Paul  Kengor

Watching the inauguration of President Barack Obama, I was impressed by the graciousness and civility by the two presidents at the platform during the transition. To tepid applause, Obama began his Inaugural Address by thanking George W. Bush for his service. As the camera panned to Bush, the 43rd president seemed non-responsive, sad.

After the ceremony, the Obamas and Bushes slowly descended the Capitol steps together, almost arm in arm—two presidents and two first ladies, two couples, four Americans, four people. They chatted quietly, amicably. The Obamas escorted the Bushes to the helicopter. They hugged, shook hands, George Bush gave Michelle Obama a kiss on the cheek. The helicopter flew away.

Graciousness. Civility.

I watched this on MSNBC. It was all so moving that it threw me for a loop when, as the Bush helicopter gradually disappeared from sight, the camera fixed on an Obama supporter carrying a giant sign that read: “BUSH GO TO HELL.” (I’ve since learned that such rude gestures were more common than I had realized, including the crowd chanting at Bush, “na na na na … hey, hey, hey, goodbye. Click here.)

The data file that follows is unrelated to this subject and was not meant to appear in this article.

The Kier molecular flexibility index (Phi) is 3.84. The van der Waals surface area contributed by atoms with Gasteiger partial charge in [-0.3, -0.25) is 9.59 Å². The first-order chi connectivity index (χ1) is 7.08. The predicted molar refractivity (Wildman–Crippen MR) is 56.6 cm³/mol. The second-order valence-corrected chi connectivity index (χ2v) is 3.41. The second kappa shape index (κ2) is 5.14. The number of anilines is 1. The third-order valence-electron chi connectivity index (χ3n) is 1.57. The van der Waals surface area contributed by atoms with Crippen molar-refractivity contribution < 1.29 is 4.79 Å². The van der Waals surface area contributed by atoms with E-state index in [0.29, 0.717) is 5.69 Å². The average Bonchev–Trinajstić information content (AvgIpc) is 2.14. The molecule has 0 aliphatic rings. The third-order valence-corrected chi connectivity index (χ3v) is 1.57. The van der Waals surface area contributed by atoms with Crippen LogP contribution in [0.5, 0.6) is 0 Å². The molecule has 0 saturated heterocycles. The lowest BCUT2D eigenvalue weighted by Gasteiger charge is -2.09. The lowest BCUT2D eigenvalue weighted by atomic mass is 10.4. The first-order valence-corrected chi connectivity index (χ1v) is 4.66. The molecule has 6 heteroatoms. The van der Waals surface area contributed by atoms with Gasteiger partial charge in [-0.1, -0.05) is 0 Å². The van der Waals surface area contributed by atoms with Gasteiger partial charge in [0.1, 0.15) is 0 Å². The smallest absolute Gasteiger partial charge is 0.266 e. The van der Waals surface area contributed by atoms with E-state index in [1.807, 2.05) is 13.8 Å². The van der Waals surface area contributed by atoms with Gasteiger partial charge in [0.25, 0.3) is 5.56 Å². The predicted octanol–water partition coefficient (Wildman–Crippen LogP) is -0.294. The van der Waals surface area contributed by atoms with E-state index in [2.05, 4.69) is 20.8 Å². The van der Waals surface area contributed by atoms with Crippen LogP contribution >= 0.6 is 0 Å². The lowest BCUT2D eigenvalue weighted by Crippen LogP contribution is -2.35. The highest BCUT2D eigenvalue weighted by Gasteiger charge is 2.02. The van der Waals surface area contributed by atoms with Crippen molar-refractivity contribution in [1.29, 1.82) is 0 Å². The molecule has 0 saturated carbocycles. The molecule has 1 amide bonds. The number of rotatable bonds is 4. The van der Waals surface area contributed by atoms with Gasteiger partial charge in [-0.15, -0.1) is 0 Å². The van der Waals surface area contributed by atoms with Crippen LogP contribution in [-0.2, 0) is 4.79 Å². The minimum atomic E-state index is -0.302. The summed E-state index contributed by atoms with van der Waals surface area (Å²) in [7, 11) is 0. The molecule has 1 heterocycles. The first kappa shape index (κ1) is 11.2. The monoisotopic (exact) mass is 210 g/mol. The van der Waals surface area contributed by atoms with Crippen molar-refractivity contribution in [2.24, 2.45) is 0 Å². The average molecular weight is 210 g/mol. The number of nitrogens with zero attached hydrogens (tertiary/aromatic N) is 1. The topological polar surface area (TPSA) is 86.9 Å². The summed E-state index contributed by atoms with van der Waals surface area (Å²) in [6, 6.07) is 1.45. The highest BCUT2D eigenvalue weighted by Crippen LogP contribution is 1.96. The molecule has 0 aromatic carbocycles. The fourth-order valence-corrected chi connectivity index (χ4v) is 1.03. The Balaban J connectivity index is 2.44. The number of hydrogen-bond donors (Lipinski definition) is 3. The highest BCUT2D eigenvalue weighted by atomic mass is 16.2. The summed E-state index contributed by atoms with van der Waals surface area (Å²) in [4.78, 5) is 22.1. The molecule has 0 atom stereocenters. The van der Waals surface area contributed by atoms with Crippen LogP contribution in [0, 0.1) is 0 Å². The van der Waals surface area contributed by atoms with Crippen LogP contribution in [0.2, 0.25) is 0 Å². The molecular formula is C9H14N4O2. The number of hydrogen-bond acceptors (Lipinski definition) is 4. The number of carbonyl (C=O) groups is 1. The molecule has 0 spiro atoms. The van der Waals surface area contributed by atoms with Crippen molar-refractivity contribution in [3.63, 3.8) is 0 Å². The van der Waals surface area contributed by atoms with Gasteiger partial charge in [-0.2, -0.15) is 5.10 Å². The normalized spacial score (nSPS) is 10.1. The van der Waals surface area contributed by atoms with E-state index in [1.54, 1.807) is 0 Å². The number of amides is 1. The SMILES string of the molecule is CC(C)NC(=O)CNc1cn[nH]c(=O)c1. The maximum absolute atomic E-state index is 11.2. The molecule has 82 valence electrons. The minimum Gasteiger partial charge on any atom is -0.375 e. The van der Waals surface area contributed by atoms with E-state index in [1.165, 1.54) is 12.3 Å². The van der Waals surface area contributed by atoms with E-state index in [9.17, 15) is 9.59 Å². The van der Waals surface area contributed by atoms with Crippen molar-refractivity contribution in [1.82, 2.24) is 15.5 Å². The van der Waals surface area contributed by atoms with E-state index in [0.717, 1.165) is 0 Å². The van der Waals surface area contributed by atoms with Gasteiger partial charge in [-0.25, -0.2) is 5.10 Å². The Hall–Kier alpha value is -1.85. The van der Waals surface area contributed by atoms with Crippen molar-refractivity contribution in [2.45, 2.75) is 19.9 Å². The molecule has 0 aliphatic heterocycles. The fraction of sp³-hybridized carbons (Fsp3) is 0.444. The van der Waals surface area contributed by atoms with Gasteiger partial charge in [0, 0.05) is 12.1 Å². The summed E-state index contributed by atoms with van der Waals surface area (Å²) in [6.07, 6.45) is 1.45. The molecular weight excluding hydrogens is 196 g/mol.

My mind immediately raced back to the inauguration of George W. Bush in January 2000. On that other January day, Bush used his Inaugural Address as an opportunity to call for unity after the terribly divisive 2000 presidential election. “Unity,” he said shortly into his speech, “is within our reach, because we are guided by a power larger than ourselves, Who creates us equal in His image.” He spoke of the need for compassion, character—and civility.

He defined compassion as the work of a nation. He interjected one of his favorite Biblical stories—the account of the Good Samaritan. He made a “pledge” in those first presidential minutes: “When we see that wounded traveler on the road to Jericho, we will not pass to the other side.” Though no one could have foreseen it, Bush would later (April 2003) invoke that same parable in explaining to a shocked White House press corps why he was about to take the unprecedented step of spending $15 billion on African AIDS relief in a period of record budget deficits and amid a major war in Iraq—and with tens of billions more yet to follow.